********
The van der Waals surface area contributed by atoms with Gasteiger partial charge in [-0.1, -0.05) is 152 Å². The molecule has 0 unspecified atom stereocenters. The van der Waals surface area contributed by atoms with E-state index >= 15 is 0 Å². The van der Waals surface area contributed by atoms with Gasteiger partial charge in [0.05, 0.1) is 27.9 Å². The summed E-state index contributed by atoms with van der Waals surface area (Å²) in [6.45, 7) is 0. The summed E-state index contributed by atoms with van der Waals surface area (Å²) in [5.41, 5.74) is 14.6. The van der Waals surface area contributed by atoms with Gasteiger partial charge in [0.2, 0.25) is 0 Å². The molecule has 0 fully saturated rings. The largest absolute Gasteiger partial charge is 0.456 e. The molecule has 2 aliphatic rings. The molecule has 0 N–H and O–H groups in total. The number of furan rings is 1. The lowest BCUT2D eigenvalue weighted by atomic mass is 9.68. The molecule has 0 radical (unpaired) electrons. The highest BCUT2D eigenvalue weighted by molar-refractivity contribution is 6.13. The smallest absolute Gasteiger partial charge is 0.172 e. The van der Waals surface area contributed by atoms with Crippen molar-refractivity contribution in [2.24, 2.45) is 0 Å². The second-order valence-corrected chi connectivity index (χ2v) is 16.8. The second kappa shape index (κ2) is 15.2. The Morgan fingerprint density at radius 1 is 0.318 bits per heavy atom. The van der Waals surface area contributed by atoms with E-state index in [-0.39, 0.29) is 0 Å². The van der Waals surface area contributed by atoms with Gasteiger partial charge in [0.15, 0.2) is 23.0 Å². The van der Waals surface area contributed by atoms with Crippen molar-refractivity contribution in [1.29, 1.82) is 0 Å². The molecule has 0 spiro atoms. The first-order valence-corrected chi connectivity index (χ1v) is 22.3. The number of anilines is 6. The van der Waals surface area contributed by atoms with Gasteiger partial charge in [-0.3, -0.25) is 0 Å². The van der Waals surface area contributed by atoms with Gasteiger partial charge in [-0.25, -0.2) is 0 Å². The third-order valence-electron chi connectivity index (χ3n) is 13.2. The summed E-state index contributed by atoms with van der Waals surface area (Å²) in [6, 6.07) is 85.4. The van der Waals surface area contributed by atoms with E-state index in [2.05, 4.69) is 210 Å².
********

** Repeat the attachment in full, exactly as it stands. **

The van der Waals surface area contributed by atoms with Gasteiger partial charge in [-0.1, -0.05) is 152 Å². The molecule has 0 unspecified atom stereocenters. The van der Waals surface area contributed by atoms with E-state index >= 15 is 0 Å². The van der Waals surface area contributed by atoms with Gasteiger partial charge in [0.05, 0.1) is 27.9 Å². The summed E-state index contributed by atoms with van der Waals surface area (Å²) in [6.45, 7) is 0. The summed E-state index contributed by atoms with van der Waals surface area (Å²) in [5.41, 5.74) is 14.6. The van der Waals surface area contributed by atoms with Gasteiger partial charge in [0.2, 0.25) is 0 Å². The molecule has 0 fully saturated rings. The largest absolute Gasteiger partial charge is 0.456 e. The molecule has 2 aliphatic rings. The molecule has 0 N–H and O–H groups in total. The number of furan rings is 1. The lowest BCUT2D eigenvalue weighted by atomic mass is 9.68. The molecule has 0 radical (unpaired) electrons. The highest BCUT2D eigenvalue weighted by molar-refractivity contribution is 6.13. The smallest absolute Gasteiger partial charge is 0.172 e. The van der Waals surface area contributed by atoms with Crippen molar-refractivity contribution in [2.24, 2.45) is 0 Å². The second-order valence-corrected chi connectivity index (χ2v) is 16.8. The second kappa shape index (κ2) is 15.2. The Morgan fingerprint density at radius 1 is 0.318 bits per heavy atom. The van der Waals surface area contributed by atoms with E-state index in [-0.39, 0.29) is 0 Å². The van der Waals surface area contributed by atoms with Gasteiger partial charge in [0.15, 0.2) is 23.0 Å². The van der Waals surface area contributed by atoms with Crippen molar-refractivity contribution in [1.29, 1.82) is 0 Å². The molecule has 0 spiro atoms. The first-order valence-corrected chi connectivity index (χ1v) is 22.3. The number of anilines is 6. The van der Waals surface area contributed by atoms with Gasteiger partial charge in [-0.3, -0.25) is 0 Å². The van der Waals surface area contributed by atoms with Gasteiger partial charge in [-0.25, -0.2) is 0 Å². The third-order valence-electron chi connectivity index (χ3n) is 13.2. The summed E-state index contributed by atoms with van der Waals surface area (Å²) in [6, 6.07) is 85.4. The van der Waals surface area contributed by atoms with E-state index in [2.05, 4.69) is 210 Å².